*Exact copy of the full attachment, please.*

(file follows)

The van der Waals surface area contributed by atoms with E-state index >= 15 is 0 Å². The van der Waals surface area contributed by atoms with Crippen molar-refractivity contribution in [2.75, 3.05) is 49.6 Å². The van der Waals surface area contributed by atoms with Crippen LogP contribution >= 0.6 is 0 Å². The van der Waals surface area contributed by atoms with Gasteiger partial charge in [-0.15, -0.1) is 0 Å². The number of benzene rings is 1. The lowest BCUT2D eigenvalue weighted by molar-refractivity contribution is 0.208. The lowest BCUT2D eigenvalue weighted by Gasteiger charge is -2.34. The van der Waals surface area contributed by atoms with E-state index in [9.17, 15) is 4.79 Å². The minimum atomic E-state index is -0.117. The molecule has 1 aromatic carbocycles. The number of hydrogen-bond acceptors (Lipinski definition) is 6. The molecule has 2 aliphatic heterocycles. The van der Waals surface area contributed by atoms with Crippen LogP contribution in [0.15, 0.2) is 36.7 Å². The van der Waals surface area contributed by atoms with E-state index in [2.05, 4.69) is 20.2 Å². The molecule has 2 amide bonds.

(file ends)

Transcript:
The van der Waals surface area contributed by atoms with E-state index >= 15 is 0 Å². The van der Waals surface area contributed by atoms with Crippen molar-refractivity contribution in [2.75, 3.05) is 49.6 Å². The van der Waals surface area contributed by atoms with Crippen LogP contribution >= 0.6 is 0 Å². The van der Waals surface area contributed by atoms with Gasteiger partial charge in [-0.15, -0.1) is 0 Å². The number of benzene rings is 1. The lowest BCUT2D eigenvalue weighted by molar-refractivity contribution is 0.208. The lowest BCUT2D eigenvalue weighted by Gasteiger charge is -2.34. The van der Waals surface area contributed by atoms with E-state index in [9.17, 15) is 4.79 Å². The minimum atomic E-state index is -0.117. The molecule has 1 aromatic carbocycles. The number of hydrogen-bond acceptors (Lipinski definition) is 6. The molecule has 2 aliphatic heterocycles. The van der Waals surface area contributed by atoms with Crippen LogP contribution in [0.15, 0.2) is 36.7 Å². The van der Waals surface area contributed by atoms with E-state index in [2.05, 4.69) is 20.2 Å². The molecule has 2 amide bonds.